This site has a number of positions where one can read accounts of the battle between John Brown’s Free State fighters of Kansas and John Reid’s proslavery militia. Inside the Adair Cabin Museum, one can view the exterior and interior of the cabin. It is set up as it would have been during the era. The front room has a low ceiling so that the fireplace could easily heat the room. The upstairs was set up as a sleeping chamber while the backroom of the cabin served as the kitchen which originally had a root cellar that was used to hide runaway slaves.

Many displays adorn the cabin, such as sabers, muskets, knives, a manual drill, a portrait of John Brown, and pictograms of historical facts. The cabin is best experienced when its curator, Grady Atwater is present. Grady is one of the most knowledgeable historians on John Brown as he has read many primary sources of historical works such as letters written by persons on both sides of Bleeding Kansas. As one researches he facts and myths about John Brown and the events he was involved in, one learns that numbers and facts vary as well as whether or not John Brown was a crazed killer.

Grady has thoroughly researched the subject and can give the closest accounts based on facts. One such fact is that John Brown refused to take revenge on the man who killed one of his sons, which does not support the crazed killer myth. The John Brown Memorial Park each year hosts a living history weekend where the forces of John Brown and John Reid battle over the issue of Kansas entering the Union as a free state or as a slave state. The author witnessed this event as one of John Brown’s men. Approximately seventy-five living historians acted out events for a crowd of interested history buffs.

The first battle allowed for John Brown’s men to seize the high ground and capture an artillery piece which was somewhat historically correct. Unfortunately, the Elliot’s Scouts, a living history group that represented the Missouri Border Ruffians, outnumbered the John Brown living history group. The final battle of the day was historically inaccurate as the battle is lost by John Brown and his men. Elliot’s Scouts rounded up John Brown and his men here they escorted them to the audience. Elliot’s Scouts formed a firing squad and executed John Brown and his men.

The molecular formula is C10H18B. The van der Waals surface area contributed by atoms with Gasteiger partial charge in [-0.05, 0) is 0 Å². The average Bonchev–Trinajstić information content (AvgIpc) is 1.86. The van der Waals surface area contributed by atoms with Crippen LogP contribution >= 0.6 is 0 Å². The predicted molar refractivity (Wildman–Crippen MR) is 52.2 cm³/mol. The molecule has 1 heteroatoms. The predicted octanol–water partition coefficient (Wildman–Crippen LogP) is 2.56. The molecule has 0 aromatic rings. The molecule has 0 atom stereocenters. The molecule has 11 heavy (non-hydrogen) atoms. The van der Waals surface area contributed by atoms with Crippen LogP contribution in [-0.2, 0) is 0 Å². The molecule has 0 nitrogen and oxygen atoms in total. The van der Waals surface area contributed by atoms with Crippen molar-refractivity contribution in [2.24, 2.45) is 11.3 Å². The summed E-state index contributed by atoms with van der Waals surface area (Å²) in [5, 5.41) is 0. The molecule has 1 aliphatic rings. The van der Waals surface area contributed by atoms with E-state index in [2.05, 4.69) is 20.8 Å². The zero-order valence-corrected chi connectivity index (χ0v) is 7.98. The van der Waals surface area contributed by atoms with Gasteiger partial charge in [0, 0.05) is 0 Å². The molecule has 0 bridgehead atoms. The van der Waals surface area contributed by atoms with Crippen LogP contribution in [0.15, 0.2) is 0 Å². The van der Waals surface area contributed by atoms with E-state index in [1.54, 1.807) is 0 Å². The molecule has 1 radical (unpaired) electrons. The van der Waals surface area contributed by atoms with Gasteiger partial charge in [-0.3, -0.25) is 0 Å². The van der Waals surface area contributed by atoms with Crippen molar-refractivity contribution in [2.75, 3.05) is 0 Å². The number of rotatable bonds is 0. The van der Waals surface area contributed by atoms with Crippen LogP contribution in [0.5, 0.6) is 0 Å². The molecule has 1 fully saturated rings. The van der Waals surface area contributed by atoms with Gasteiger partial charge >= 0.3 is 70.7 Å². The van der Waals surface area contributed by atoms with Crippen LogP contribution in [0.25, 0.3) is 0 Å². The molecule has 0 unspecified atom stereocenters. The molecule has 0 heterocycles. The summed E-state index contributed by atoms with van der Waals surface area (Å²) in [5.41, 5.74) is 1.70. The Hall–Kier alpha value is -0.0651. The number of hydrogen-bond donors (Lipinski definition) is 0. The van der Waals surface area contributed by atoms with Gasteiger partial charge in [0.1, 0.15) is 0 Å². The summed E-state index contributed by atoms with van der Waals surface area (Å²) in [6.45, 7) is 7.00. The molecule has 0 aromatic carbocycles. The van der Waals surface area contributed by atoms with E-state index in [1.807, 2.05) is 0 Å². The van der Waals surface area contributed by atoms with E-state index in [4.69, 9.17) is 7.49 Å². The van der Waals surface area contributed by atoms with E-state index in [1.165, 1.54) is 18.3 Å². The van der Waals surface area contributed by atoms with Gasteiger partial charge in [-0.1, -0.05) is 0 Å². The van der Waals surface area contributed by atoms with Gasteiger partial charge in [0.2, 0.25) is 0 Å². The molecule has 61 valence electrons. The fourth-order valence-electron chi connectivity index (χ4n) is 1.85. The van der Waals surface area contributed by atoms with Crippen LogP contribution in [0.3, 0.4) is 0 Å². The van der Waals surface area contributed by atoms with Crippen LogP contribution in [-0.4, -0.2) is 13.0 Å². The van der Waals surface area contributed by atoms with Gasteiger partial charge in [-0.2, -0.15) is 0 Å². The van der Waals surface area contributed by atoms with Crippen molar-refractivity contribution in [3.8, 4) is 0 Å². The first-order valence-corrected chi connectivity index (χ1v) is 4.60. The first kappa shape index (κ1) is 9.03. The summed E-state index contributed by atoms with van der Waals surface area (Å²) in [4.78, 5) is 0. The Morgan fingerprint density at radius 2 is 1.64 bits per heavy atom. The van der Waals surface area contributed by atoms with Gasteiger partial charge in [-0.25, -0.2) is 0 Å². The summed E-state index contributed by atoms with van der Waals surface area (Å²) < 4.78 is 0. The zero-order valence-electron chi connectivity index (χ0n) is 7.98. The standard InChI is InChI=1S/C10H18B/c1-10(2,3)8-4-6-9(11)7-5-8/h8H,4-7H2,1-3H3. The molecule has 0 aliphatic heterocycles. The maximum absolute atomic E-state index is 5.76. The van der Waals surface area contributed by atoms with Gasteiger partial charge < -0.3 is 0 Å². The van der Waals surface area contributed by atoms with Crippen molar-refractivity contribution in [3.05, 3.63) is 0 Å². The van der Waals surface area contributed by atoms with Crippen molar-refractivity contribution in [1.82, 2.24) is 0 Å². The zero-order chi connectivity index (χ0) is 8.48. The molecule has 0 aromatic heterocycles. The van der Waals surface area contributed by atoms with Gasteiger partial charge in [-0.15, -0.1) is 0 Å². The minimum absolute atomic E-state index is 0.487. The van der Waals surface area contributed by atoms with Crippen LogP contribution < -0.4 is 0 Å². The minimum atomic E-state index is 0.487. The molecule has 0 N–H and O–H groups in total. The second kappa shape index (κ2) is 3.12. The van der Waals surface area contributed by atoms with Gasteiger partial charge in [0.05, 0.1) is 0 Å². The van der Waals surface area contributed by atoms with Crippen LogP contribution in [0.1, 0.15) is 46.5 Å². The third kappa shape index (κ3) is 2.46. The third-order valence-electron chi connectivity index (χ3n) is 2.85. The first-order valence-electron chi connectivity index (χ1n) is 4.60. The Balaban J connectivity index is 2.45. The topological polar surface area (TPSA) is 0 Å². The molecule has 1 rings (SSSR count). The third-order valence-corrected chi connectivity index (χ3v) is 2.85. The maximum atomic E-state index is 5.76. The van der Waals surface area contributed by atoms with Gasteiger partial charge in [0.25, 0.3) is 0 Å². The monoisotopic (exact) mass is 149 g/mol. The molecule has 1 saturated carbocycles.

Unbelievably, the crowd cheered as if a tyrant criminal had been executed. The author being an abolitionist minded living historian refused to participate in the final act. However, the reaction of the audience represented current views of John Brown who is grossly misunderstood, which means that better education to the public is needed to bring to light the real John Brown. Contrasting the argument of the inaccurate representation of the Battle of Osawatomie, the museum displayed and epresented a strong argument on behalf of John Brown and the Adair family as abolitionists fighting for the rights of slaves.

Grady Atwater, the curator, presented the argument that John Brown was a God fearing Calvinist who was trying to eliminate the sins of slavery. Grady’s narrative of John Brown’s refusal to execute the man who killed one of his sons soundly defeated any other narrative that supported the notion that John Brown was a crazed killer. Because Grady has analyzed letters as primary sources, as well as government correspondence, his argument is very persuasive to anyone who understands critical hinking, unless you are from Missouri or live across the street, displaying the Confederate battle flag.

In conclusion, the John Brown Memorial Park offered many onsite artifacts, historical markers, and facts about the Battle of Osawatomie, Territorial Kansas, and Bleeding Kansas. The site offered a lot of interesting pieces that represent the era with a great deal of historical accuracy. The intended audience of people wanting to learn more about the Underground Railroad, abolitionists, Bleeding Kansas, John Brown and the Battle of Osawatomie are able to experience a great deal of it at one historical site